By Stuart Rothenberg
With a nearly 80-seat House majority, 60 seats in the Senate for more than eight months, a GOP brand so damaged that the party looked completely incompetent and a charismatic African-American president taking over from a failed two-term Republican president, you’d have thought that Democrats were set up for a pretty decent two years.
But only one year after the passage of the economic stimulus that was advertised as the first step to revitalizing the American economy and getting Americans back to work, the outlook for November is increasingly troubling for Democrats.
Democrats are headed for big losses in the House and Senate, but the Obama administration and Democratic leaders on Capitol Hill continue to plow ahead on health care reform instead of successfully pivoting to jobs and the economy.
The economic news generally is depressing for Democrats. Recent data on seasonally adjusted first-time unemployment claims and on new housing starts offer no reason for optimism, so it’s not surprising that two measures of consumer sentiment, the ABC News Consumer Comfort Index and the Conference Board’s Consumer Confidence Survey, declined sharply recently.
Democrats have botched their top legislative priority — health care reform — in so many ways that there is plenty of blame to go around. Yes, they may pass a comprehensive bill, but at a steep cost.
The White House failed to give Congress enough direction on policy, letting each chamber chew over the issue until a wide gap existed between the House and Senate bills.
Meanwhile, Speaker Nancy Pelosi (D-Calif.) was too interested in laying down a liberal marker from which to negotiate and too sensitive to the concerns of her senior Members, all of whom represent safe seats. Senate Majority Leader Harry Reid (D-Nev.), the other major player, seemed deaf to his chamber’s political realities.
Of course the party’s most ideological wing wanted a “robust” public insurance option, higher taxes on the wealthy and abortion-friendly legislation. But it was up to Democratic leaders to bring the base along at some point during 2009. If that had happened, Sen. Scott Brown’s (R-Mass.) upset victory in January would not have mattered.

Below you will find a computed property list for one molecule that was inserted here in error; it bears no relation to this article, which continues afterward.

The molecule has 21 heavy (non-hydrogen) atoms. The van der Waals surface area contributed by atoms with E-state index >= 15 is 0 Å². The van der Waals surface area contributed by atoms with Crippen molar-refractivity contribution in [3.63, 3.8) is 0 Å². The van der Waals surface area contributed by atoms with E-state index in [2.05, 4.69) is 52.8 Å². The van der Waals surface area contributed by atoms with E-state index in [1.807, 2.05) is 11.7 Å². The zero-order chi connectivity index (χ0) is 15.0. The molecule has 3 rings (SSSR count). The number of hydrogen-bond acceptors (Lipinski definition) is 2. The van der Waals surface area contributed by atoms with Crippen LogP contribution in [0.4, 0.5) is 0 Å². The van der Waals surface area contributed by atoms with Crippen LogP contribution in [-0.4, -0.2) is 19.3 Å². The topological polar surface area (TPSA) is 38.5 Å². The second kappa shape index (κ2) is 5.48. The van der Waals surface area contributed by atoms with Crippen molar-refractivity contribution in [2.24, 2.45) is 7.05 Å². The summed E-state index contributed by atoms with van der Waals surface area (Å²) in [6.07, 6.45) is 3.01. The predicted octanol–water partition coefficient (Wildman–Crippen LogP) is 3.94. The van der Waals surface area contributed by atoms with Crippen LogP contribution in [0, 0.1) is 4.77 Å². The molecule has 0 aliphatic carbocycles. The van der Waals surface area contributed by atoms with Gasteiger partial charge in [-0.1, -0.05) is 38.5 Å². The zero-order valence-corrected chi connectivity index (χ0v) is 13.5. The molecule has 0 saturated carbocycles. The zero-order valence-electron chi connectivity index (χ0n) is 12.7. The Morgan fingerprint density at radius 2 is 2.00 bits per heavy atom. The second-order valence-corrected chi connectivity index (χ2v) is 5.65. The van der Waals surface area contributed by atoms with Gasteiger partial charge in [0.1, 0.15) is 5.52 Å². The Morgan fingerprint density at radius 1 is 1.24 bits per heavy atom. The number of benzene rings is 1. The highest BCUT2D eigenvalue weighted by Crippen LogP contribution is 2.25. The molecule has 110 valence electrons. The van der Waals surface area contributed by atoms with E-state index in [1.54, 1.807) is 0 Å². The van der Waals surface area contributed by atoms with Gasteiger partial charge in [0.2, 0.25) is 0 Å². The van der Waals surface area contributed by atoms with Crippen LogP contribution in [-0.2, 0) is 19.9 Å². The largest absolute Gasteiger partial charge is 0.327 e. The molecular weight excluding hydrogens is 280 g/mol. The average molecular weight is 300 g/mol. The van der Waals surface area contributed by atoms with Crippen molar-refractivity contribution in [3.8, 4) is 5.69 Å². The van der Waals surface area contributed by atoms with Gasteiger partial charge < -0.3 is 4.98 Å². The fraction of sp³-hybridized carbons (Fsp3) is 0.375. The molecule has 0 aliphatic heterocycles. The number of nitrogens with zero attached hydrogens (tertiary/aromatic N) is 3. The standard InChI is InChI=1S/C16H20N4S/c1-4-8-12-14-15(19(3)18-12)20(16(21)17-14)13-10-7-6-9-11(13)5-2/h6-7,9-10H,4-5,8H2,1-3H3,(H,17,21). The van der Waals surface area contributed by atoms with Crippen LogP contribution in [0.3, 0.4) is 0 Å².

And now, you can add to the list of Democratic problems an ethics panel admonishment of House Ways and Means Chairman Charlie Rangel, the powerful New York Democrat who has given up his gavel, at least temporarily.
Democrats don’t have a monopoly on public corruption or personal scandal, as anyone who has lived through the past decade knows. For every former Sen. John Edwards (D-N.C.), there is a South Carolina Gov. Mark Sanford (R). For every former Rep. William Jefferson (D-La.), there is a former Rep. Duke Cunningham (R-Calif.).
The problem for Democrats, of course, is that they ran against the “culture of corruption” just a couple of cycles ago, so the admonishment of Rangel, combined with questions about other Democratic Members, scandals surrounding two consecutive Democratic governors of New York and the upcoming trial of a former Democratic governor of Illinois, create an impression that Democrats could do without.
Fairly or not, Democratic control of both chambers of Congress during a period of voter disenchantment enhances the chance that voters will punish Democrats for any shortcoming, legislative or ethical.
Finally, there is the president, whose job approval and favorable numbers have plummeted since his election.
Of course President Barack Obama’s 75 percent job approval numbers in December 2008 didn’t measure anything but Americans’ hope for success. But it’s the rise in his disapproval ratings from the mid-20s in early March 2009 to the mid-40s now that ought to be troubling for Democratic strategists.
Historical survey data from the Roper Center for Public Opinion Research show that the job approval of each of the last eight presidents has fallen between January and October of midterm election years (based on the average from all polls conducted during those months), and if that trend continues, it obviously creates additional problems for Democratic candidates.
Even more troubling for Democratic strategists is the drastic change in the attitude of independents, from virtually mirroring the sentiments of Democrats during the last two election cycles to now more closely resembling the views of Republicans (on both mood and issues).
Unfortunately for Democrats, passing legislation between now and November isn’t likely to change the political landscape nationally, though it could close the enthusiasm gap by energizing Democratic voters who have been disappointed by the Obama administration’s performance.
Republicans are not likely to change their views of the president and the Congress before the midterms, and the opinions (and political behavior) of independents and weak Democrats are much more likely to be tied to their perceptions of the economy and the job market than to whether Congress passes a particular piece of legislation.
Still, Democratic leaders from the White House to Congress have to do anything they can to alter the trajectory of the 2010 elections, and with eight months to go until Election Day, almost anything is possible. But the one thing Obama and Congressional Democrats need is some good news.
This column first appeared in Roll Call and on CQPolitics.com on March 4, 2010. 2010 © Roll Call Inc. All rights reserved. Reprinted with permission.
Monday, March 08, 2010
By Stuart Rothenberg